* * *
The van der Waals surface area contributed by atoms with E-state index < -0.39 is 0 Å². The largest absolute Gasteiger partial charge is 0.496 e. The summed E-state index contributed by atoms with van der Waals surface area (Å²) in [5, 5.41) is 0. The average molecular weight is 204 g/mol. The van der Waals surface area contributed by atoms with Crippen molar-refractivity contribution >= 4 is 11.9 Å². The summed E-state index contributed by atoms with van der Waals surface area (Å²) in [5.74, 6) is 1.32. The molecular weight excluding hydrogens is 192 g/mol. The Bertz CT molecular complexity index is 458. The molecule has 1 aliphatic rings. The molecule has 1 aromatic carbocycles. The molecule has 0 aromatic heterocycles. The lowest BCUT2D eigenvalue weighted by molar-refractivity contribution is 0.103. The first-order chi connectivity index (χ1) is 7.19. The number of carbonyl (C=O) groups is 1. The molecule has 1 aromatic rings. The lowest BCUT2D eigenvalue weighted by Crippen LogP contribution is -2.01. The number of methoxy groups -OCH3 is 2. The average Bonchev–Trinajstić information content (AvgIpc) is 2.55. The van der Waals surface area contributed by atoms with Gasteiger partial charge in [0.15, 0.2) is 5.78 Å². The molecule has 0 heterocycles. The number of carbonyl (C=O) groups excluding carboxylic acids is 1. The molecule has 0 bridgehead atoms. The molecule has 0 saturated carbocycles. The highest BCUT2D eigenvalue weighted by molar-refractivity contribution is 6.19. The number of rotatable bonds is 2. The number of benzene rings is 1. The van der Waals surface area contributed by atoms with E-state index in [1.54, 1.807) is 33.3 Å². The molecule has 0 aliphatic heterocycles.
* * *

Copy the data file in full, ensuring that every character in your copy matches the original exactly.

The van der Waals surface area contributed by atoms with E-state index < -0.39 is 0 Å². The largest absolute Gasteiger partial charge is 0.496 e. The summed E-state index contributed by atoms with van der Waals surface area (Å²) in [5, 5.41) is 0. The average molecular weight is 204 g/mol. The van der Waals surface area contributed by atoms with Crippen molar-refractivity contribution >= 4 is 11.9 Å². The summed E-state index contributed by atoms with van der Waals surface area (Å²) in [5.74, 6) is 1.32. The molecular weight excluding hydrogens is 192 g/mol. The Bertz CT molecular complexity index is 458. The molecule has 1 aliphatic rings. The molecule has 1 aromatic carbocycles. The molecule has 0 aromatic heterocycles. The lowest BCUT2D eigenvalue weighted by molar-refractivity contribution is 0.103. The first-order chi connectivity index (χ1) is 7.19. The number of carbonyl (C=O) groups is 1. The molecule has 1 aromatic rings. The lowest BCUT2D eigenvalue weighted by Crippen LogP contribution is -2.01. The number of methoxy groups -OCH3 is 2. The average Bonchev–Trinajstić information content (AvgIpc) is 2.55. The van der Waals surface area contributed by atoms with Gasteiger partial charge in [0.15, 0.2) is 5.78 Å². The molecule has 0 heterocycles. The number of carbonyl (C=O) groups excluding carboxylic acids is 1. The molecule has 0 bridgehead atoms. The molecule has 0 saturated carbocycles. The highest BCUT2D eigenvalue weighted by molar-refractivity contribution is 6.19. The number of rotatable bonds is 2. The number of benzene rings is 1. The van der Waals surface area contributed by atoms with E-state index in [1.54, 1.807) is 33.3 Å². The molecule has 0 aliphatic heterocycles.